It had strong competition from “Silver Linings Playbook” and “Life of Pi,” sure, but how did “Argo’s” screenplay beat “Lincolns” brilliant screenplay. Then Affleck won Best Director at the DGA. At this point I could see what was happening because Ang Lee and Steven Spielberg were competing for that award. And with the “Argo” train picking up these awards most of us knew better than to guess his win was the result of a split vote. Then the British Academy Film Awards gave it Best Picture and Director. The train was speeding up and nothing could stop it. The industry was making its point, and they were making it loud.
Now it came down to the Academy, the one awards show in town that liked it but didn’t love it. They hadn’t been casting votes yet and now they were open. What would they do? Would they go their own way, prove to the guilds that they didn’t run them? Or were they going to shake their heads in disappointment and let themselves be bullied? Again, I want to take this moment to remind you that “Argo” is NOT a bad film! Now that it’s part of film history people will be blessed to be watching it for years to come. But what was at stake here, whether people realized it or not, was that the Academy’s independence was on the line. They could have followed the crowd or done their own thing.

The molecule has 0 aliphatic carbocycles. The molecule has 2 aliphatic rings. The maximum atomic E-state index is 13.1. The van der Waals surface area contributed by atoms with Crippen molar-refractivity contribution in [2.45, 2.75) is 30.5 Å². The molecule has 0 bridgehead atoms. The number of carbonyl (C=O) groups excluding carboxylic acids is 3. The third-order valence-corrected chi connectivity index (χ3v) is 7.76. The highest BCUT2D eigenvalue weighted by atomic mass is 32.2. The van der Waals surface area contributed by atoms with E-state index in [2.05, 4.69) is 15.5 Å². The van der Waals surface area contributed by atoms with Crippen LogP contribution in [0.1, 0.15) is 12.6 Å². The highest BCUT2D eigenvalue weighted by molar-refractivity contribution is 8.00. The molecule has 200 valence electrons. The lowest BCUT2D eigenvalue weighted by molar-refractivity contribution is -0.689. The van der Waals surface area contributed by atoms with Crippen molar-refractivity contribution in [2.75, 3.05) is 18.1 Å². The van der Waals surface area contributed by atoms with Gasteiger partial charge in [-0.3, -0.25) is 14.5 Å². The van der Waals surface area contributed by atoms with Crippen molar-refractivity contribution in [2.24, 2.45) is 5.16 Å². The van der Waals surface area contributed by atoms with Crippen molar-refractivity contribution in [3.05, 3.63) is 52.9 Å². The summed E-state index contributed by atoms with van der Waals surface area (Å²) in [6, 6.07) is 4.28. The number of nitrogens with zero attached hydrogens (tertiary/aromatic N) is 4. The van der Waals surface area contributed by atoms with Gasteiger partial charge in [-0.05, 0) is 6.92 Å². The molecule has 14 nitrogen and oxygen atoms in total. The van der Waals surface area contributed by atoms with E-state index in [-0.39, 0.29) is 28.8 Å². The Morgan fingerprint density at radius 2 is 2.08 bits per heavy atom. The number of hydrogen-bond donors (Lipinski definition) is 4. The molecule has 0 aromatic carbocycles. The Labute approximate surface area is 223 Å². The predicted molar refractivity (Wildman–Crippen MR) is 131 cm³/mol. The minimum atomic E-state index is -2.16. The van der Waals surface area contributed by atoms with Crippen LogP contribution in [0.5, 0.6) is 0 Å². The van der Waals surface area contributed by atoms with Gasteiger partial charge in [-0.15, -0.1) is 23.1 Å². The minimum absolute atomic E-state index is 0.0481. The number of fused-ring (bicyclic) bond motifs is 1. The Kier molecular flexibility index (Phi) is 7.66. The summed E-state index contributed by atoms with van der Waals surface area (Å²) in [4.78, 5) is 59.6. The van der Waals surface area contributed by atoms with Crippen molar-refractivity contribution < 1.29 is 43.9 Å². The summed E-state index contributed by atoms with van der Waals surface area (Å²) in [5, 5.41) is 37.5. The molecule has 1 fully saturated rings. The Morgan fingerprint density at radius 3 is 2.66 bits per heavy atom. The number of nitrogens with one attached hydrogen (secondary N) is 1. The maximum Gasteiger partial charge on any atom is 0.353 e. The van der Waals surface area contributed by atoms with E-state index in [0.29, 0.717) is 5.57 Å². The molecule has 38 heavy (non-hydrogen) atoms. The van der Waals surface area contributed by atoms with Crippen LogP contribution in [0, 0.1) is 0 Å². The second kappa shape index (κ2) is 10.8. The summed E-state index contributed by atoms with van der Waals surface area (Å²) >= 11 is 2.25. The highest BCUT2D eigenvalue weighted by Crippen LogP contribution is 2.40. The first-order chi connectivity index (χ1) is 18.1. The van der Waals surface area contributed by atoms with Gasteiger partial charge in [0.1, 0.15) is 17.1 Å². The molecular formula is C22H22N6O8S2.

When they gave Ang Lee Best Director there was that sense that they were going their own path. Sure, Affleck couldn’t win this award anyway, but “Life of Pi” was a movie the Academy loved very much. They showered it with 11 nominations when most of the guilds were shunning it. At this point it had won four Oscars compared to “Argo’s” two. If “Life of Pi” was given Best Picture it would have been the Academy looking straight at the guilds and (to quote “Argo’s” most popular line) telling them “Argo f**k yourselves!” It was their moment to shine. To prove that they still had a voice in an industry that got carried away with the Ben Affleck pity train. The movie has Best Director in the bad and the film had 11 nominations, so surely they wouldn’t go with “Argo” now…right?